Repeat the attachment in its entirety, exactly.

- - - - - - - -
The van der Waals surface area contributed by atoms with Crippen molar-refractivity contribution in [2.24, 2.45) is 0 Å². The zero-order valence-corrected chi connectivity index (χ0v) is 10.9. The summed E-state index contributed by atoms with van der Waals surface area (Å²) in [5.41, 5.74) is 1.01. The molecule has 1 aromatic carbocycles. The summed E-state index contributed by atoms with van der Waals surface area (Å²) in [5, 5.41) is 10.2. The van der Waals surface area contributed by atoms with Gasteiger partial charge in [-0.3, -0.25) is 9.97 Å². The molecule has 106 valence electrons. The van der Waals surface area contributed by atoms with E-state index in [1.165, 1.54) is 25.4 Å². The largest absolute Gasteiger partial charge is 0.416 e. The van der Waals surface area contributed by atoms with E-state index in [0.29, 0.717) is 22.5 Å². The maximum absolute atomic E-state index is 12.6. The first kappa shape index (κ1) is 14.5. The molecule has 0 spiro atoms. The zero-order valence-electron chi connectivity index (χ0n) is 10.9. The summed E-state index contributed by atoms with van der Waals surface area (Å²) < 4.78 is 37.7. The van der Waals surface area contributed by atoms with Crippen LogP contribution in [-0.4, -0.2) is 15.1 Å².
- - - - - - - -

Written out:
The van der Waals surface area contributed by atoms with Crippen molar-refractivity contribution in [2.24, 2.45) is 0 Å². The zero-order valence-corrected chi connectivity index (χ0v) is 10.9. The summed E-state index contributed by atoms with van der Waals surface area (Å²) in [5.41, 5.74) is 1.01. The molecule has 1 aromatic carbocycles. The summed E-state index contributed by atoms with van der Waals surface area (Å²) in [5, 5.41) is 10.2. The van der Waals surface area contributed by atoms with Gasteiger partial charge in [-0.3, -0.25) is 9.97 Å². The molecule has 106 valence electrons. The van der Waals surface area contributed by atoms with E-state index in [1.165, 1.54) is 25.4 Å². The largest absolute Gasteiger partial charge is 0.416 e. The van der Waals surface area contributed by atoms with E-state index in [0.29, 0.717) is 22.5 Å². The maximum absolute atomic E-state index is 12.6. The first kappa shape index (κ1) is 14.5. The molecule has 0 spiro atoms. The zero-order valence-electron chi connectivity index (χ0n) is 10.9. The summed E-state index contributed by atoms with van der Waals surface area (Å²) < 4.78 is 37.7. The van der Waals surface area contributed by atoms with Crippen LogP contribution in [-0.4, -0.2) is 15.1 Å².